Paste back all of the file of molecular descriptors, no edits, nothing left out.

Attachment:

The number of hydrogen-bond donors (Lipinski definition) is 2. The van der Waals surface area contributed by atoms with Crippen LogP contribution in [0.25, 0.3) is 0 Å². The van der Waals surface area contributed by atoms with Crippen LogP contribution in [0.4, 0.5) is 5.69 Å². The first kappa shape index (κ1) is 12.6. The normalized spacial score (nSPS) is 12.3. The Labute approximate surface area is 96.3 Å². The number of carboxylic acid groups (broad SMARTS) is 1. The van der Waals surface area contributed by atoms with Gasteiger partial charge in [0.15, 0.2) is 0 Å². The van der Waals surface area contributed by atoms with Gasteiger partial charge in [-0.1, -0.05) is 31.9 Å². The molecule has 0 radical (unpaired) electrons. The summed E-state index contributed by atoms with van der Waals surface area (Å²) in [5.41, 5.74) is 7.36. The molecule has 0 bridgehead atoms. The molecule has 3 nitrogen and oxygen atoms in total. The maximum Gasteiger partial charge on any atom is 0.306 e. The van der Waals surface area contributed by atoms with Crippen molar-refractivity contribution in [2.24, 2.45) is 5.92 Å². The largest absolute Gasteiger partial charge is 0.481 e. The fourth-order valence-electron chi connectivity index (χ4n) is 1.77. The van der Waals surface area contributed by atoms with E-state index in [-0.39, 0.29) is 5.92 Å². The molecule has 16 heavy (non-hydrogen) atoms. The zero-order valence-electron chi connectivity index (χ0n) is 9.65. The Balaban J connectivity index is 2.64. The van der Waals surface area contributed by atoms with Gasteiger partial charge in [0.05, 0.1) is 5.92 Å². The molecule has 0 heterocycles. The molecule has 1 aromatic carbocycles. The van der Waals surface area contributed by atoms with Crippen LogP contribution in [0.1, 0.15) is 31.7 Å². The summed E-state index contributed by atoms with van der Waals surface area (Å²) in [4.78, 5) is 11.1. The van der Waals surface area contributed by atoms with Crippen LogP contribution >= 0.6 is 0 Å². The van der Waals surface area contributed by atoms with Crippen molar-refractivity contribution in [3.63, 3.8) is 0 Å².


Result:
The number of hydrogen-bond donors (Lipinski definition) is 2. The van der Waals surface area contributed by atoms with Crippen LogP contribution in [0.25, 0.3) is 0 Å². The van der Waals surface area contributed by atoms with Crippen LogP contribution in [0.4, 0.5) is 5.69 Å². The first kappa shape index (κ1) is 12.6. The normalized spacial score (nSPS) is 12.3. The Labute approximate surface area is 96.3 Å². The number of carboxylic acid groups (broad SMARTS) is 1. The van der Waals surface area contributed by atoms with Gasteiger partial charge in [0.15, 0.2) is 0 Å². The van der Waals surface area contributed by atoms with Gasteiger partial charge in [-0.1, -0.05) is 31.9 Å². The molecule has 0 radical (unpaired) electrons. The summed E-state index contributed by atoms with van der Waals surface area (Å²) in [5.41, 5.74) is 7.36. The molecule has 0 bridgehead atoms. The molecule has 3 nitrogen and oxygen atoms in total. The maximum Gasteiger partial charge on any atom is 0.306 e. The van der Waals surface area contributed by atoms with Crippen molar-refractivity contribution in [2.24, 2.45) is 5.92 Å². The largest absolute Gasteiger partial charge is 0.481 e. The fourth-order valence-electron chi connectivity index (χ4n) is 1.77. The van der Waals surface area contributed by atoms with E-state index in [-0.39, 0.29) is 5.92 Å². The molecule has 16 heavy (non-hydrogen) atoms. The zero-order valence-electron chi connectivity index (χ0n) is 9.65. The Balaban J connectivity index is 2.64. The van der Waals surface area contributed by atoms with Gasteiger partial charge in [0.05, 0.1) is 5.92 Å². The molecule has 0 heterocycles. The molecule has 1 aromatic carbocycles. The van der Waals surface area contributed by atoms with Crippen LogP contribution in [0.1, 0.15) is 31.7 Å². The summed E-state index contributed by atoms with van der Waals surface area (Å²) in [4.78, 5) is 11.1. The van der Waals surface area contributed by atoms with Crippen LogP contribution >= 0.6 is 0 Å². The van der Waals surface area contributed by atoms with Crippen molar-refractivity contribution in [3.63, 3.8) is 0 Å².